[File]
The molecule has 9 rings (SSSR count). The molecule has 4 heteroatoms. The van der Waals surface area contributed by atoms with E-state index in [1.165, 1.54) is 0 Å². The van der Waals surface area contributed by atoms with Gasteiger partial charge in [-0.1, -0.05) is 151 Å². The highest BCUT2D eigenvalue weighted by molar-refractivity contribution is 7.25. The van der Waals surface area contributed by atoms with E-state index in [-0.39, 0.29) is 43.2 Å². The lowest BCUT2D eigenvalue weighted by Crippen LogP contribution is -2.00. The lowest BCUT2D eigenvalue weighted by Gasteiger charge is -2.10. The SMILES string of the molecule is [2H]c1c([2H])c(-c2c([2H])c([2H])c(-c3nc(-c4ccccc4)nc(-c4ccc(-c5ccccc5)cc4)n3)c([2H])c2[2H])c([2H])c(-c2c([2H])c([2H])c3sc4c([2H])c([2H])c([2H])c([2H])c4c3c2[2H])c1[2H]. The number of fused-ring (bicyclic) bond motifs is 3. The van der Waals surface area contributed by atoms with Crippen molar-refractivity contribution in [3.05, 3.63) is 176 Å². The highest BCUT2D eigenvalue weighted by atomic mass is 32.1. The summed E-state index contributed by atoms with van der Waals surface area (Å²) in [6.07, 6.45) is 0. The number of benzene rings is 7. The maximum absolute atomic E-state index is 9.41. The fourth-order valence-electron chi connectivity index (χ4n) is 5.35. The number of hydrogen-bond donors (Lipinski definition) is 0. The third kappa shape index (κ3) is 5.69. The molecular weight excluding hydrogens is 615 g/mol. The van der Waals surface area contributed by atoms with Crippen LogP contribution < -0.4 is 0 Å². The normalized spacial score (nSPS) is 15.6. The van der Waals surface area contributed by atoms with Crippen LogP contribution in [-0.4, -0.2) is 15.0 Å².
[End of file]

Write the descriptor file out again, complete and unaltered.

The molecule has 9 rings (SSSR count). The molecule has 4 heteroatoms. The van der Waals surface area contributed by atoms with E-state index in [1.165, 1.54) is 0 Å². The van der Waals surface area contributed by atoms with Gasteiger partial charge in [-0.1, -0.05) is 151 Å². The highest BCUT2D eigenvalue weighted by molar-refractivity contribution is 7.25. The van der Waals surface area contributed by atoms with E-state index in [-0.39, 0.29) is 43.2 Å². The lowest BCUT2D eigenvalue weighted by Crippen LogP contribution is -2.00. The lowest BCUT2D eigenvalue weighted by Gasteiger charge is -2.10. The SMILES string of the molecule is [2H]c1c([2H])c(-c2c([2H])c([2H])c(-c3nc(-c4ccccc4)nc(-c4ccc(-c5ccccc5)cc4)n3)c([2H])c2[2H])c([2H])c(-c2c([2H])c([2H])c3sc4c([2H])c([2H])c([2H])c([2H])c4c3c2[2H])c1[2H]. The number of fused-ring (bicyclic) bond motifs is 3. The van der Waals surface area contributed by atoms with Crippen molar-refractivity contribution in [3.05, 3.63) is 176 Å². The highest BCUT2D eigenvalue weighted by atomic mass is 32.1. The summed E-state index contributed by atoms with van der Waals surface area (Å²) in [6.07, 6.45) is 0. The number of benzene rings is 7. The maximum absolute atomic E-state index is 9.41. The fourth-order valence-electron chi connectivity index (χ4n) is 5.35. The number of hydrogen-bond donors (Lipinski definition) is 0. The third kappa shape index (κ3) is 5.69. The molecular weight excluding hydrogens is 615 g/mol. The van der Waals surface area contributed by atoms with Crippen LogP contribution < -0.4 is 0 Å². The normalized spacial score (nSPS) is 15.6. The van der Waals surface area contributed by atoms with Crippen LogP contribution in [-0.4, -0.2) is 15.0 Å².